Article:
Research & reports

Title: Equestrian road collisions: An analysis of the collision record, riding behaviours and experiences

Organisation: Jacobs & University of the West of England, Bristol
Date uploaded: 11th December 2019
Date published/launched: November 2019

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Highlights
- 79% of equestrians reported a near-miss, and 16% reported having had a collision.
- A large proportion of ‘collisions’ involved no impact with the horse.
- Issues relating to the boundary between collisions and near-misses is of relevance to wider road safety research.
- Drivers need to understand horse perception limitations, flight behaviours, and horse rider signals.

Abstract
In 2017, 78 equestrians were involved in road collisions involving personal injury in Great Britain, with 22 people being seriously injured and 61 being slightly injured.

While the absolute numbers of collisions and injuries relating to horse-riding on the road is low, there is a need to more fully understand prevalent collision types.

This paper investigates collisions in Devon, UK, over a period of seven years and 10 months, and reports a national on-line survey with 1,976 respondents.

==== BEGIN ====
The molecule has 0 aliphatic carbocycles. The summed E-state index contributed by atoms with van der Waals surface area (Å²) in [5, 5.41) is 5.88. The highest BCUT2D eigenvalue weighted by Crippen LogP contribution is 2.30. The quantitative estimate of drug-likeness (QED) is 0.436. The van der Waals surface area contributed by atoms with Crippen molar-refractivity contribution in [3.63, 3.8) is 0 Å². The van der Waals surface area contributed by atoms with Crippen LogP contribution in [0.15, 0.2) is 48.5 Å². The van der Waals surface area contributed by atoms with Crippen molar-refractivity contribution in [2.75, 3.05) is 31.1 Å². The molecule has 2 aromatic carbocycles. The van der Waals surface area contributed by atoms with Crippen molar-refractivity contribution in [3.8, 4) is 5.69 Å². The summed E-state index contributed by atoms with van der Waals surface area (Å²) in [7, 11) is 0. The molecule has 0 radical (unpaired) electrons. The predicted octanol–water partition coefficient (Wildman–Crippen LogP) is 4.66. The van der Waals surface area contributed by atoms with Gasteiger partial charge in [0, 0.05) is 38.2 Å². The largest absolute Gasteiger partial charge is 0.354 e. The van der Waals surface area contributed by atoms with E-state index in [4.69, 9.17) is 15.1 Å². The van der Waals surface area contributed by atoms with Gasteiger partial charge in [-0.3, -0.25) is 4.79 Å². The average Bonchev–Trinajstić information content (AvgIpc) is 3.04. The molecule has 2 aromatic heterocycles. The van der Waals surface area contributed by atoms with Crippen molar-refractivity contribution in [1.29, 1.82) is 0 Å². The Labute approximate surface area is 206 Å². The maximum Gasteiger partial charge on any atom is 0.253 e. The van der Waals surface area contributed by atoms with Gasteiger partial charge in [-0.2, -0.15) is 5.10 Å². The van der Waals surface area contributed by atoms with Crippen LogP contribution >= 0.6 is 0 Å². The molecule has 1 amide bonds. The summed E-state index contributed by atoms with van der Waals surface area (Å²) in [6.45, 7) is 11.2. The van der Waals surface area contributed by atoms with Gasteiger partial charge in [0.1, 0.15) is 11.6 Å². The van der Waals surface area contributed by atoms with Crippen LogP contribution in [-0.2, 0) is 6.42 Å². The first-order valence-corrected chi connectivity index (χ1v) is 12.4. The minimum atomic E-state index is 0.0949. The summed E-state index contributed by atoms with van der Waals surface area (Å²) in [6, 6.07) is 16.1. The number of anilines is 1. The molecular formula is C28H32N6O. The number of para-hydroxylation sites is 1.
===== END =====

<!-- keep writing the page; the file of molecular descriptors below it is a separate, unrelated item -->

The majority of collisions in the collision record involve vehicles passing in the opposite direction (26 out of 74) and overtaking (22/74), with rear-end shunts being the next most prevalent collision type (14/74). Strikingly, a large proportion of vehicles (80 out of 145) involved in ‘collisions’ with horses were reported not to have impacted the horse. Avoiding impact with a horse is not sufficient to avoid injury. Our exploration of these issues at the boundary of collisions and near-misses is of relevance to wider road safety research.

Further, 79.1% (1,563 out of 1,976) of equestrians in the survey reported a near-miss, and 15.6% (309 out of 1,976) reported a collision, with 7.7% reporting collisions involving personal injury.

The paper concludes that drivers need to understand horse perception limitations, flight behaviours, and horse rider signals. Collision frequency and severity could be reduced with education-based initiatives. Equally, equestrians need to be skilled in communicating correctly with their horses and approaching drivers. These findings have implications for driver and rider training.

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